More Mental Health Dollars Coming for Ohio's Young Children
Tuesday, November 23, 2010
COLUMBUS, Ohio - Ohio's response to the mental health needs of young children is expected to get even better. More funding is being allocated to expand the Ohio Early Childhood Health Consultation Program, which helps train early childhood care providers to identify possible social or emotional health issues in young children and get them help.
Sharda Morgan of Cleveland says the program helped her to address some of the behavior issues her son was experiencing in his daycare setting.
"He's now able to communicate better with the other children. He's able to communicate as far as playing with the children with no violent tantrums or no hitting or the fighting."
The director of policy and governmental affairs for the Public Children Services Association of Ohio, Gayle Channing Tenenbaum, says if mental health issues in young children are not addressed, they can develop into much larger problems.
"A higher rate of heart disease, higher rate of cancer, higher rate of arthritis, higher rate of suicide, obesity; all those are related to trauma that children experience at a young age, when it's not treated and dealt with. "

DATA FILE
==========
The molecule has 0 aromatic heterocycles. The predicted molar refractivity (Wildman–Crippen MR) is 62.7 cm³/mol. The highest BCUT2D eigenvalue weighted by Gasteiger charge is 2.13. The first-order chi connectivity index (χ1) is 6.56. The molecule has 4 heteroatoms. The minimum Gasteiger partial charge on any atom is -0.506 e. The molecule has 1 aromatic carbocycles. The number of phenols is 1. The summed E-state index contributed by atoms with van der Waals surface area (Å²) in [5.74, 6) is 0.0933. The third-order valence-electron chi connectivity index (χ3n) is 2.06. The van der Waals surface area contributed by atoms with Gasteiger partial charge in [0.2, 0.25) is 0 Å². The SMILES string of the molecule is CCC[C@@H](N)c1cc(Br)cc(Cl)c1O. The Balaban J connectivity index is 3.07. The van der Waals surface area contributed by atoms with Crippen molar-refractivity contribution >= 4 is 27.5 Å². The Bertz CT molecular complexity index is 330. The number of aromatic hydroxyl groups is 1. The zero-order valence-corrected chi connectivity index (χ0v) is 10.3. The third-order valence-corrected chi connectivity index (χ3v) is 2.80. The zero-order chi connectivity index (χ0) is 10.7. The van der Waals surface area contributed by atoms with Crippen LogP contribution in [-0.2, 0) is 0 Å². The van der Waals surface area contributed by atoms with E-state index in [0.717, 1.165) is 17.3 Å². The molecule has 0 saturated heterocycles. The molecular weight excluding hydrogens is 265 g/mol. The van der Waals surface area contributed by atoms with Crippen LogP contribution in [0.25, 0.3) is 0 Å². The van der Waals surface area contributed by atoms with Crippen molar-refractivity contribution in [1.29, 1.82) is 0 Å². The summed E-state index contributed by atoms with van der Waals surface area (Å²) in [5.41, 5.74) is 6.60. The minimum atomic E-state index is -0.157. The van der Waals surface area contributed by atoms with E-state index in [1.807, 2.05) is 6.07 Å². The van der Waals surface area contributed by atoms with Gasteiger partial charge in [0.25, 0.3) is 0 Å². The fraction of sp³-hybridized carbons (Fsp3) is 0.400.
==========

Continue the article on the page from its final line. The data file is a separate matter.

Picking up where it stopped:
In 2007, the program provided mental health consultations for over 1000 children. Channing Tenenbaum says by intervening at an early age, you can turn the course of what will happen to a child and save taxpayers money at the same time.
"We have data that clearly shows that, in addition to the child not disassociating anymore, not being being depressed in the classroom, not having a series of physical illnesses and paying for a cost of those things, you also are not paying for the cost of special education for these children."
The program is currently used in formal child care settings and Headstart programs but will now expand to child welfare agencies. The additional funding of $2 million is coming from the recent extension of the enhanced F-MAP (Federal Medical Assistance Program) allocation.
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